It's been a bummer of a year--and now we've got the science to show it.
Happiness levels are on the decline, according to a University of Vermont study that tracked the tone of billions of tweets sent over nearly three years.
The research report published in the journal PLoS One examined over 46 billion words contained in nearly 4.6 billion tweets posted by more than 63 million users during a 33-month period between September 9, 2008 and September 18, 2011. Researchers measured the gloom or glee of tweets' text by assigning a happiness score to more than 10,000 words ranging from "laughter," which claims a relatively high average happiness score of 8.50, to "greed" (3.06) and "terrorist" (1.30).
The analysis determined that overall happiness has not only dropped since 2009, but has experienced a more rapid decline since the beginning of this year. The death of Osama bin Laden on May 2, 2011 triggered the "day of the lowest happiness" across the 33 month time-frame examined in the study.
"Looking at the complete time series, we see that after a gradual upward trend [in average happiness] that ran from January to April, 2009, the overall time series has shown a gradual downward trend, accelerating somewhat over the first half of 2011," the authors of the study wrote of their findings.
According to the report, the U.S. government's TARP bailout program "induced a multi-week depression" that reached its low on September 29, 2008, the day the Dow Jones Industrial Average lost a record-breaking 777.68 points.
Spirits also dropped following the H1N1 pandemic in 2009, the death of Michael Jackson, which registered "the largest single day drop," Patrick Swayze's death, England's defeat in the World Cup, as well as the string of natural disasters in 2010, including the earthquake in Chile and October storm that ravaged parts of North America.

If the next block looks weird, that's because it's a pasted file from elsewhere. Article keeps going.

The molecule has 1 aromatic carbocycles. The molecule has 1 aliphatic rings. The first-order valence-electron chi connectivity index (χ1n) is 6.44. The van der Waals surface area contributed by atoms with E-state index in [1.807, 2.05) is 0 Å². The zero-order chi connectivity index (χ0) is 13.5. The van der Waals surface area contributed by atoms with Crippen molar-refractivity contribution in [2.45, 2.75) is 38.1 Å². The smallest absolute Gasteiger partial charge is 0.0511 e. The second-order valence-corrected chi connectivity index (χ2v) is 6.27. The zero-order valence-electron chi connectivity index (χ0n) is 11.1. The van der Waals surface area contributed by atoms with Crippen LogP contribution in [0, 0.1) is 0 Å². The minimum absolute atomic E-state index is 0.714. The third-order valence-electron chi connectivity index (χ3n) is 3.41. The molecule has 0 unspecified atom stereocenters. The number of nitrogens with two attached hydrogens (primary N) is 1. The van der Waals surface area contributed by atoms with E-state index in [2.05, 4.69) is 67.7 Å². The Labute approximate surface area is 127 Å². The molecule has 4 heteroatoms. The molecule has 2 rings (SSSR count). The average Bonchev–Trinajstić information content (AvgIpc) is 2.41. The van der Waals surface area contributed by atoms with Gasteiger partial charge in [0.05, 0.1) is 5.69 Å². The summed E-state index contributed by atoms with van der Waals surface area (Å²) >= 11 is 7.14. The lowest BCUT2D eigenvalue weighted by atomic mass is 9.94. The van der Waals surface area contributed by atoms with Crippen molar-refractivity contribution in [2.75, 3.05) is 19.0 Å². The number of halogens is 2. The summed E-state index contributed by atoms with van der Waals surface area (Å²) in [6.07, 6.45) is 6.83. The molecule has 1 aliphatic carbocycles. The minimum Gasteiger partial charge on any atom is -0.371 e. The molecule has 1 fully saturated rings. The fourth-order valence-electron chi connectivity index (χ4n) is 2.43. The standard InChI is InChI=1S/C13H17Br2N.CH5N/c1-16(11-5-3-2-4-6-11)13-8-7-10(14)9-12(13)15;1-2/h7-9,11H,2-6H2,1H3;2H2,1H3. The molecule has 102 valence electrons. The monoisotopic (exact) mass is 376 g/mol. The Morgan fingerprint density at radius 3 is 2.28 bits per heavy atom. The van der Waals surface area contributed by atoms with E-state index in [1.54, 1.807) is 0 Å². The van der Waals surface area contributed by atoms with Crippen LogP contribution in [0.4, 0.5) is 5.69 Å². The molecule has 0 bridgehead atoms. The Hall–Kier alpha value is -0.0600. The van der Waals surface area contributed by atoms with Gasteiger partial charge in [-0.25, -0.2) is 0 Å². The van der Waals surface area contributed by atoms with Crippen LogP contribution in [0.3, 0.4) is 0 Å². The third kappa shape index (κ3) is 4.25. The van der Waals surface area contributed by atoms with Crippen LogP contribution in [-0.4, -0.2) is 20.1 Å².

"It appears that happiness is going down," Peter Dodds, the study's lead researcher, told Psych Central.
The study also tracked yearly, weekly and daily fluctuations in mood.
Happiness peaks on Saturdays, followed by Fridays and Sundays, then drops to a low on Tuesdays, the Twitter data show. The happiest hour of the day takes place between 5 and 6 AM, then falls steadily throughout the day until it reaches its nadir between 10 and 11PM.
Holidays put us in a good mood: The researchers recorded peak happiness levels on Christmas Day and positive sentiment on Christmas Eve, New Year's Eve and New Year's Day, Valentine's Day, Easter, July 4th, Thanksgiving, and Mother's and Father's Day.
The authors of the study highlighted the value of Twitter, and its firehose of data, to illuminate other trends and contribute to research efforts in the social sciences. They also acknowledged that the tweets they analyzed came from a "non-representative subpopulation," which could have skewed their findings, and included posts by individuals, organizations and bots.
"As we have seen in both the work of others and ours, Twitter and similar large-scale, online social networks have thus far provided good evidence that scientifically interesting and meaningful patterns can be extracted from these massive data sources of human behavior," Dodd and his co-authors wrote. "Finally, the era of big data social sciences has undoubtedly begun. Rather than being transformed or revolutionized we feel the correct view is that the social sciences are expanding beyond a stable core to become data-abundant fields."
Facebook has also attempted to measure the mood of users on the social network and launched a Gross National Happiness index to track how people's spirits rise and fall through the year.
Many of Facebook's findings support the Twitter study: happiness levels on Facebook also peak on Christmas, New Year's and Valentine's Day, as well as on the weekend.